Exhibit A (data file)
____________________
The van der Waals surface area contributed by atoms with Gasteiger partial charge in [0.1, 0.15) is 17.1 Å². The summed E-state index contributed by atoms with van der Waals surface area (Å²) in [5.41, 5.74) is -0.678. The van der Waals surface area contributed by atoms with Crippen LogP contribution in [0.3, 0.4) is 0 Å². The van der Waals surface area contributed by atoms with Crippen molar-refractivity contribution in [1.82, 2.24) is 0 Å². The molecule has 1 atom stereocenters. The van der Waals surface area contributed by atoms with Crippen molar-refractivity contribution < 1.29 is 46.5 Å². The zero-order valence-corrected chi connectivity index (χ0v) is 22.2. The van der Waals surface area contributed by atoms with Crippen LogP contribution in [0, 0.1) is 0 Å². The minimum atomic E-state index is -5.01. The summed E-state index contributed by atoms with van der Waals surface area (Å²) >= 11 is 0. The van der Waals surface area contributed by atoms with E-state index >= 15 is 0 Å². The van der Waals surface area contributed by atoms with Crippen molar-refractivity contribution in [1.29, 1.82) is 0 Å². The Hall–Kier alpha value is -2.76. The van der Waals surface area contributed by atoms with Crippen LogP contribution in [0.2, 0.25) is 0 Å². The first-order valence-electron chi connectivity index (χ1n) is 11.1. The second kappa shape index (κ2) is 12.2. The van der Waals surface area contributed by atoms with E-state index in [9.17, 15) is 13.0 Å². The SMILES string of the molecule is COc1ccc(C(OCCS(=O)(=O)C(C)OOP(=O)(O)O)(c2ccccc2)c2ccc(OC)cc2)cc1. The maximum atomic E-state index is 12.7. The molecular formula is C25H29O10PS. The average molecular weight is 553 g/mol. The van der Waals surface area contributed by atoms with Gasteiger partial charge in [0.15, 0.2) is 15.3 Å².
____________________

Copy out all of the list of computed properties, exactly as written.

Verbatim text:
The van der Waals surface area contributed by atoms with Gasteiger partial charge in [0.1, 0.15) is 17.1 Å². The summed E-state index contributed by atoms with van der Waals surface area (Å²) in [5.41, 5.74) is -0.678. The van der Waals surface area contributed by atoms with Crippen LogP contribution in [0.3, 0.4) is 0 Å². The van der Waals surface area contributed by atoms with Crippen molar-refractivity contribution in [1.82, 2.24) is 0 Å². The molecule has 1 atom stereocenters. The van der Waals surface area contributed by atoms with Crippen molar-refractivity contribution < 1.29 is 46.5 Å². The zero-order valence-corrected chi connectivity index (χ0v) is 22.2. The van der Waals surface area contributed by atoms with Crippen LogP contribution in [0, 0.1) is 0 Å². The minimum atomic E-state index is -5.01. The summed E-state index contributed by atoms with van der Waals surface area (Å²) >= 11 is 0. The van der Waals surface area contributed by atoms with E-state index >= 15 is 0 Å². The van der Waals surface area contributed by atoms with Crippen molar-refractivity contribution in [1.29, 1.82) is 0 Å². The Hall–Kier alpha value is -2.76. The van der Waals surface area contributed by atoms with Crippen LogP contribution in [0.2, 0.25) is 0 Å². The first-order valence-electron chi connectivity index (χ1n) is 11.1. The second kappa shape index (κ2) is 12.2. The van der Waals surface area contributed by atoms with E-state index in [9.17, 15) is 13.0 Å². The SMILES string of the molecule is COc1ccc(C(OCCS(=O)(=O)C(C)OOP(=O)(O)O)(c2ccccc2)c2ccc(OC)cc2)cc1. The maximum atomic E-state index is 12.7. The molecular formula is C25H29O10PS. The average molecular weight is 553 g/mol. The van der Waals surface area contributed by atoms with Gasteiger partial charge in [0.15, 0.2) is 15.3 Å².